Steroid treatment for chronic lymphocytic leukaemia (CLL)
Steroids commonly used to treat chronic lymphocytic leukaemia (CLL) include dexamethasone, methylprednisoline and prednisolone.
Steroids are sometimes prescribed along with chemotherapy, for example as part of the CHOP chemotherapy regimen. As well as treating the CLL, they help reduce chemotherapy-related sickness and tiredness.
Sometimes, high-dose steroid treatment, called high-dose methylprednisolone (HDMP), is used to treat CLL. The steroids can be given as tablets or into a vein as a drip. You may be prescribed antibiotics or antiviral drugs to help prevent infection during your treatment.
You may also be given treatment with steroids if your red blood cell count falls very quickly because of a condition called autoimmune haemolytic anaemia.
Side effects vary depending on the dose of steroids and how long you take them for.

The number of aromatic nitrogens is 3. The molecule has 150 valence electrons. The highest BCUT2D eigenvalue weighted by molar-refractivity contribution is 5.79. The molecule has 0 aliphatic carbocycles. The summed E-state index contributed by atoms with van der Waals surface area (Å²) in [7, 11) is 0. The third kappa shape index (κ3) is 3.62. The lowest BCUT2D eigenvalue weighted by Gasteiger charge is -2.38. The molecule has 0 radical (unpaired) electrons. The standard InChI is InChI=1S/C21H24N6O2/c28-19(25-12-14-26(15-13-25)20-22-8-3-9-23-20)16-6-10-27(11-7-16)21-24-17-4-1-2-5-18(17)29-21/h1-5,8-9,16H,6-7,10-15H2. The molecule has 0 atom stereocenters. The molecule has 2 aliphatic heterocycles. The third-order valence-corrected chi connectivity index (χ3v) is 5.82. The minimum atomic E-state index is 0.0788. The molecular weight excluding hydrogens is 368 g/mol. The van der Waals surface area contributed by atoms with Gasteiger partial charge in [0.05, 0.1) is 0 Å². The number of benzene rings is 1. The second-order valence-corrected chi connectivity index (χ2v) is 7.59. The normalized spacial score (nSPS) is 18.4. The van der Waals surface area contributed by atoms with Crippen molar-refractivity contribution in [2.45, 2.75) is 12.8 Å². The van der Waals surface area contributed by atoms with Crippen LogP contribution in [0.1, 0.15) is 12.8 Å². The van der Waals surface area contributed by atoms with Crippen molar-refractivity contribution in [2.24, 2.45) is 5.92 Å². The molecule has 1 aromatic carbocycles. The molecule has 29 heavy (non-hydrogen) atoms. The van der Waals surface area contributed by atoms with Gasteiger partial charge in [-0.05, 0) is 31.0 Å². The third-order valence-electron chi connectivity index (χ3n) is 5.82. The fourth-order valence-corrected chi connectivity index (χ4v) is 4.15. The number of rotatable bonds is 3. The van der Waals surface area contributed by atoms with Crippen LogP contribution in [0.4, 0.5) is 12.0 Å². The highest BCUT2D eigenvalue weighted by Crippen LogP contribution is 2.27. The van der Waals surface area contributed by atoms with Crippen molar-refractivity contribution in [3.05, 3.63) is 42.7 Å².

Common side effects include:
Taking steroids with food can help to reduce indigestion. Your doctor may also prescribe medication to prevent it. You should always tell your doctor if you have stomach pains when you’re taking steroids.If you have difficulty sleeping, taking steroids earlier in the day (before 6pm) may help.
If you’re taking steroids for a long time (over months, rather than weeks) you may develop additional side effects. These may include some of the following:
swollen ankles (from fluid retention)
raised blood pressure
a higher level of sugar in your blood
sugar in your urine.
These side effects are temporary and will gradually disappear when you stop taking steroids.
People who need to take steroids continually for a long time are also at increased risk of bone thinning (osteoporosis), and may be prescribed calcium and vitamin D supplements to help protect their bones. Some people may also be prescribed drugs called bisphosphonates to strengthen their bones.
It’s unusual for people with CLL to take steroids for so long that all these side effects occur.
You shouldn’t suddenly stop taking steroids without your doctor’s advice, as this can be dangerous. If you need to stop treatment, your doctor will tell you how to manage this and will gradually reduce your dose of steroids over a period of time.